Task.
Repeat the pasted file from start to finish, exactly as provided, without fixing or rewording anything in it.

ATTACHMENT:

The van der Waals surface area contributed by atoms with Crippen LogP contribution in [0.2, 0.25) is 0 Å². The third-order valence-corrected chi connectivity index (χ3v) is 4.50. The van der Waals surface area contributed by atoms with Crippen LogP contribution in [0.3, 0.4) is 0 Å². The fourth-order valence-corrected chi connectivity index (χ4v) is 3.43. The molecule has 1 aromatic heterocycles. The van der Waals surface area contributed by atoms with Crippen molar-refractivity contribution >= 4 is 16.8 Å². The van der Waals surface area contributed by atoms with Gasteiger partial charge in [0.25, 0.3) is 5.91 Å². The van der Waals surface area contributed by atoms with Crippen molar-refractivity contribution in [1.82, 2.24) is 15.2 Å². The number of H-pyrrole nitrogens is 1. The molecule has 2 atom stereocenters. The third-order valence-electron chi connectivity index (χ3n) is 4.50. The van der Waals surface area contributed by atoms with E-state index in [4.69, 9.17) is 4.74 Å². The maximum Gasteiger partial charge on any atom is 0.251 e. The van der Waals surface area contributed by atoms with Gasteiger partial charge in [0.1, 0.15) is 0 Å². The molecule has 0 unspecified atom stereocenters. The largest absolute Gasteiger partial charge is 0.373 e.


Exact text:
The van der Waals surface area contributed by atoms with Crippen LogP contribution in [0.2, 0.25) is 0 Å². The third-order valence-corrected chi connectivity index (χ3v) is 4.50. The van der Waals surface area contributed by atoms with Crippen LogP contribution in [0.3, 0.4) is 0 Å². The fourth-order valence-corrected chi connectivity index (χ4v) is 3.43. The molecule has 1 aromatic heterocycles. The van der Waals surface area contributed by atoms with Crippen molar-refractivity contribution >= 4 is 16.8 Å². The van der Waals surface area contributed by atoms with Gasteiger partial charge in [0.25, 0.3) is 5.91 Å². The van der Waals surface area contributed by atoms with Crippen molar-refractivity contribution in [1.82, 2.24) is 15.2 Å². The number of H-pyrrole nitrogens is 1. The molecule has 2 atom stereocenters. The third-order valence-electron chi connectivity index (χ3n) is 4.50. The van der Waals surface area contributed by atoms with E-state index in [4.69, 9.17) is 4.74 Å². The maximum Gasteiger partial charge on any atom is 0.251 e. The van der Waals surface area contributed by atoms with Gasteiger partial charge in [0.1, 0.15) is 0 Å². The molecule has 0 unspecified atom stereocenters. The largest absolute Gasteiger partial charge is 0.373 e.